In the hinterland region, particularly the eastern flank of the Central Range, there are two groups of particular focal mechanisms. In the south, between 23°N and 23.5°N, where the arc starts to collide with the passive margin, there are mostly strike-slip faults in the shallow to midcrust area. As the collision becomes more mature at 24°N, we see mostly normal faults in the hinterland.
This catalog also includes a 1999 earthquake sequence in Meishan in the foreland region under the Coastal Plains. This earthquake sequence, which occurred one month after the Chi-Chi main shock, is unique because there were two M 7 earthquakes that occurred in this region in 1906 (ML 7.1) and in 1941 (ML 7.1), causing substantial damage. A similar event now would cause much more damage due to the current dense population in this region. Several very different and conflicting seismogenic structures have been interpreted, including right-lateral, left-lateral strike-slip faults, and thrusts. From the catalog (Fig. 4), we found that this sequence is dominated by a NE-SW–trending strike-slip fault with reverse faults at the ends of the fault trace. Shyu et al. (2005) also interpreted the strike-slip fault as a transfer fault. This earthquake sequence ruptured the basement and occurred along the southern boundary of the Peikang high (Fig. 2). A month prior to this earthquake sequence, the Chi-Chi earthquake sequence ruptured to the north of the Peikang high.
We inverted finite-fault source models of the Chi-Chi earthquake and its large aftershocks (Chi et al., 2001; Chi and Dreger, 2002; Chi and Dreger, 2004). The main shock ruptured within a triangular region that is bounded by the Peikang and Kuanyin basement highs. During the earthquake sequence, two transfer faults were also identified (Kao and Chen, 2000; Chi and Dreger, 2004). From our finite-fault model, we found that at least one of the strike-slip faults ruptured in the basement at depth with a small moment release; thereafter, most of the moment release occurred above the décollement (Fig. 5).
A cross-section view (Fig. 6) shows that the Chi-Chi main shock ruptured on the ramp and flat of the décollement. There was another aftershock that ruptured on the flat. We identified a back thrust that ruptured above the décollement, and a reverse fault that ruptured from the décollement to the basement. As mentioned in the previous paragraph, the earthquake nucleated on a vertical strike-slip fault in the basement, but then ruptured upward, with most of the moment release occurring at shallow depth on the vertical transfer fault above the décollement. Kao and Chen (2000) interpreted this strike-slip fault as a transfer fault, similar to the lateral ramp of the thrusting on the décollement.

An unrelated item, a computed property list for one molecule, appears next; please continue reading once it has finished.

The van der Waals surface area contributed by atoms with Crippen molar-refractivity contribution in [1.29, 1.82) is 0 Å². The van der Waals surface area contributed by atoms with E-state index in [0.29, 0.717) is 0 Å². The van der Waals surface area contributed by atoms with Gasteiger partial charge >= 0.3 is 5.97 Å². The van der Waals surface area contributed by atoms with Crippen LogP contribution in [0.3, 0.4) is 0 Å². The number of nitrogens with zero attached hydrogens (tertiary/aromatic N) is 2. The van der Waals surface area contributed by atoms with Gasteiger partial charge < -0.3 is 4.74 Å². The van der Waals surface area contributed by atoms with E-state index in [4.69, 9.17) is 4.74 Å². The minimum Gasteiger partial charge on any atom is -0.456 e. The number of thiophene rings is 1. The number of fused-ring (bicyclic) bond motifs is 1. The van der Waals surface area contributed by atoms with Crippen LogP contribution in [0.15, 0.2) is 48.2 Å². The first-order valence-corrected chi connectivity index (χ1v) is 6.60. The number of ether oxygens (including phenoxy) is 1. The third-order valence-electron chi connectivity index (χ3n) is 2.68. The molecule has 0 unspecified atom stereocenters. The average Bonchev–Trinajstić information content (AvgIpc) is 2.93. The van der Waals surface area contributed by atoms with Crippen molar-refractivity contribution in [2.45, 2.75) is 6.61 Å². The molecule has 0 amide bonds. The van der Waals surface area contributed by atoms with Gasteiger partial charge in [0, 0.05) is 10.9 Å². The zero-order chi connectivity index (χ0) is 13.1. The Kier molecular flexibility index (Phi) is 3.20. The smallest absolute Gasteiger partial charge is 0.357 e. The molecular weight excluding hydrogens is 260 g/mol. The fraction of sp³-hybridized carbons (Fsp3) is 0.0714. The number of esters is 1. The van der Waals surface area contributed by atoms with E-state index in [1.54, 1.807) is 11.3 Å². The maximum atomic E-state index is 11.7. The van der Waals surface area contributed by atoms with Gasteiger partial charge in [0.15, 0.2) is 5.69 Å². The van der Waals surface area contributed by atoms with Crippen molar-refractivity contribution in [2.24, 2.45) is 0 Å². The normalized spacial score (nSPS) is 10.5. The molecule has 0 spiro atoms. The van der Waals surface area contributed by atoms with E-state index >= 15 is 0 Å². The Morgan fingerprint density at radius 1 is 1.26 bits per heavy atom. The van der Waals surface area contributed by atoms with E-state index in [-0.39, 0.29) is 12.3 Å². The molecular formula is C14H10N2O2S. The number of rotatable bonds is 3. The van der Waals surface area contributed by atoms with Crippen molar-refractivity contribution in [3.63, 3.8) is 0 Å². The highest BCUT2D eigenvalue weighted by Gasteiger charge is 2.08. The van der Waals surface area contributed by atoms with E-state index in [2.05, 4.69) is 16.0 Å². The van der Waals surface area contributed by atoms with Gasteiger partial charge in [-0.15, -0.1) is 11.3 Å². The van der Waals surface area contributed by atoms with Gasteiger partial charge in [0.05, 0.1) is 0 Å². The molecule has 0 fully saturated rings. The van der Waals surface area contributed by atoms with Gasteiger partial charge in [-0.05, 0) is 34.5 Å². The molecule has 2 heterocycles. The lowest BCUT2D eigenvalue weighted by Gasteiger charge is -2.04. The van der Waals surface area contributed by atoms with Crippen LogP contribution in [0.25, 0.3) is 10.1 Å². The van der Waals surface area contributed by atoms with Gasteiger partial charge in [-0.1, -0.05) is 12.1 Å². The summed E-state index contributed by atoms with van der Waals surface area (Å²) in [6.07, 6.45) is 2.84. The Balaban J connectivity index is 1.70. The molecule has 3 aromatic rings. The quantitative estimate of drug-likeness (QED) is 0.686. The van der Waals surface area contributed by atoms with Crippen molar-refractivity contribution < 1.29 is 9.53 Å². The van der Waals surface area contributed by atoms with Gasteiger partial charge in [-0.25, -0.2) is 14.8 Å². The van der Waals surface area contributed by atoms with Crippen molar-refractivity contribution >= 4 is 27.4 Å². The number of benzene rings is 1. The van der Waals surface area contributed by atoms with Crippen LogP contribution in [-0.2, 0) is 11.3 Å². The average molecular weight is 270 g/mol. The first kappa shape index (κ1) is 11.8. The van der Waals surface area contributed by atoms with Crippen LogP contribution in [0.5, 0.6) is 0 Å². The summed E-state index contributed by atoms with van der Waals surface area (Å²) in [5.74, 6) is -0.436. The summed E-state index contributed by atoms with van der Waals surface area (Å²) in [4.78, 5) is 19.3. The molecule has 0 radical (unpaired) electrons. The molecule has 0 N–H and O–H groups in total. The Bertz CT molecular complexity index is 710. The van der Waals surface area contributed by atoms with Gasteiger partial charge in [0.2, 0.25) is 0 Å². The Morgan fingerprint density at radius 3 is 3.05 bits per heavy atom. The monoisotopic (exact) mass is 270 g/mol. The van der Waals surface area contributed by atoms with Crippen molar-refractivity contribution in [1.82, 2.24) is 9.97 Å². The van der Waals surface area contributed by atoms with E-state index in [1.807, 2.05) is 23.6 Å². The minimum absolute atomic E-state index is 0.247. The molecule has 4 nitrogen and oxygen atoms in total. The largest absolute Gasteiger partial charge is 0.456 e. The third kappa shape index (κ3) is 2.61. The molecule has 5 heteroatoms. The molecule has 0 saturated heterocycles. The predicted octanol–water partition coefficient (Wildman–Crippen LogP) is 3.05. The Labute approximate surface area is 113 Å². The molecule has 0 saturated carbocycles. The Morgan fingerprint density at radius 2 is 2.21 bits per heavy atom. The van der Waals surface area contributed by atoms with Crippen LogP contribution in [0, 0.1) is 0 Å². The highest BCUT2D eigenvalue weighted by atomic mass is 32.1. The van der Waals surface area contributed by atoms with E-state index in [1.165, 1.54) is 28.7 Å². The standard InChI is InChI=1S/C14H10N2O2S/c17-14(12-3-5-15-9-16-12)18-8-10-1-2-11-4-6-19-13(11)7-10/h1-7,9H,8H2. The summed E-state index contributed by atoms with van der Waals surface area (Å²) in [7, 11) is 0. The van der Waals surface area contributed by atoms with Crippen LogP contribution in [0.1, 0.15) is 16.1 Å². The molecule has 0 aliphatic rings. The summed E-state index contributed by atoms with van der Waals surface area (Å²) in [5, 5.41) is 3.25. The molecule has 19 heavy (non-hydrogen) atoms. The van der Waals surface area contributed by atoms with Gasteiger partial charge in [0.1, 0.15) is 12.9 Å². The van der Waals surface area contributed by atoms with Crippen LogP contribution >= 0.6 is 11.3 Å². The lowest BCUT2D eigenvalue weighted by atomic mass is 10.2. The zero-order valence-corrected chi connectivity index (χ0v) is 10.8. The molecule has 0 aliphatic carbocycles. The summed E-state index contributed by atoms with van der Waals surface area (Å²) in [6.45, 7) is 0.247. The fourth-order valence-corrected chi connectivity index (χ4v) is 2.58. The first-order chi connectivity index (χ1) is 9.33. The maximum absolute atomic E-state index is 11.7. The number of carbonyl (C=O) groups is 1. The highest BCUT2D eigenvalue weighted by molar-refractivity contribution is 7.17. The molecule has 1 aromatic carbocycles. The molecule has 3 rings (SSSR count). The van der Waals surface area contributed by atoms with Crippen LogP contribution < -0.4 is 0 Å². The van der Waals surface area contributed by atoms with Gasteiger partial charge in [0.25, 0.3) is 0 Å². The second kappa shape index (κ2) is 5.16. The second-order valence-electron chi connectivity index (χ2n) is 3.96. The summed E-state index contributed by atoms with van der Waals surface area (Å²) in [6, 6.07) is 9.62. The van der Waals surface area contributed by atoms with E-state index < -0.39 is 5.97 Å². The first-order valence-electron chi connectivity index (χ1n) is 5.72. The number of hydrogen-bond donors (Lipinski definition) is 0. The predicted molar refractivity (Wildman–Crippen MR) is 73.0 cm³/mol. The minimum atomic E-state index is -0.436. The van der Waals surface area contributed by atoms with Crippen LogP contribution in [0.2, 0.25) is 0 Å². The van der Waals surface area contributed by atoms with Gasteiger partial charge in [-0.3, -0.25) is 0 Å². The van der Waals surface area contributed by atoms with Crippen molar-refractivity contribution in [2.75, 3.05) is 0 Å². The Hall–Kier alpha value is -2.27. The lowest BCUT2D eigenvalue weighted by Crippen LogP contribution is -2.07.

INTERPRETATIONS OF SEISMOGENIC STRUCTURES
The steeply dipping reverse faulting and subvertical strike-slip faulting in the mid- or lower crust suggest that these are reactivations of preexisting structures from the passive margin (Fig. 6). Some of the normal faults might have cut the lower crust as suggested by Nissen et al. (1995). In addition, there are new thrusts that developed in shallow sedimentary strata deposited during the collisional processes. However, even the shallow earthquake events are affected by the passive margin structures. For example, the strike-slip fault at a shallow depth is collocated with the strike-slip fault plane at basement depth. Also, the Chi-Chi main shock ruptured between the basement highs.
There are debates about whether seamounts (or other indentors) can act as asperities or barriers for earthquake ruptures (e.g., Tsumura et al., 2009; Wang and Bilek, 2011). In the case of Chi-Chi main shock, the basement highs acted as barriers that stopped the rupture of the main shock. The distance between the basement high thus defines the length of the earthquake rupture surface. Based on scaling relations, we can roughly estimate the size of the earthquake using the length of the earthquake rupture surface, i.e., distance between the basement highs, for seismic hazard estimates or earthquake simulation scenarios.
We found that the areas north and south of the Peikang high are capable of generating Mw 7 or greater earthquakes: Mw 7.6, 1999 Chi-Chi earthquake to the north, and M 7.1, 17 March 1906 Meishan earthquake and M 7.1, 17 December 1941 Chungpu earthquake to the south of the Peikang high. These large events can rupture on the strike-slip transfer faults or on the thrust fault plane. In other words, in the case of Taiwan, the three-dimensional structures of the tectonic extrusion include the bounding strike-slip faults (or subvertical reverse faults) and a very shallow dipping thrust in between.
It is worth noting that the time span of these results is less than 100 yr and may not represent the total coseismic release patterns in this region over a longer time scale. However, the particular seismic release patterns reported in this study are related to the termination of the subduction and show at least part of the diverse deformation styles existing in such a tectonic setting.
RELATIONS BETWEEN SEISMOGENIC STRUCTURES AND OTHER GEOPHYSICAL DATA SETS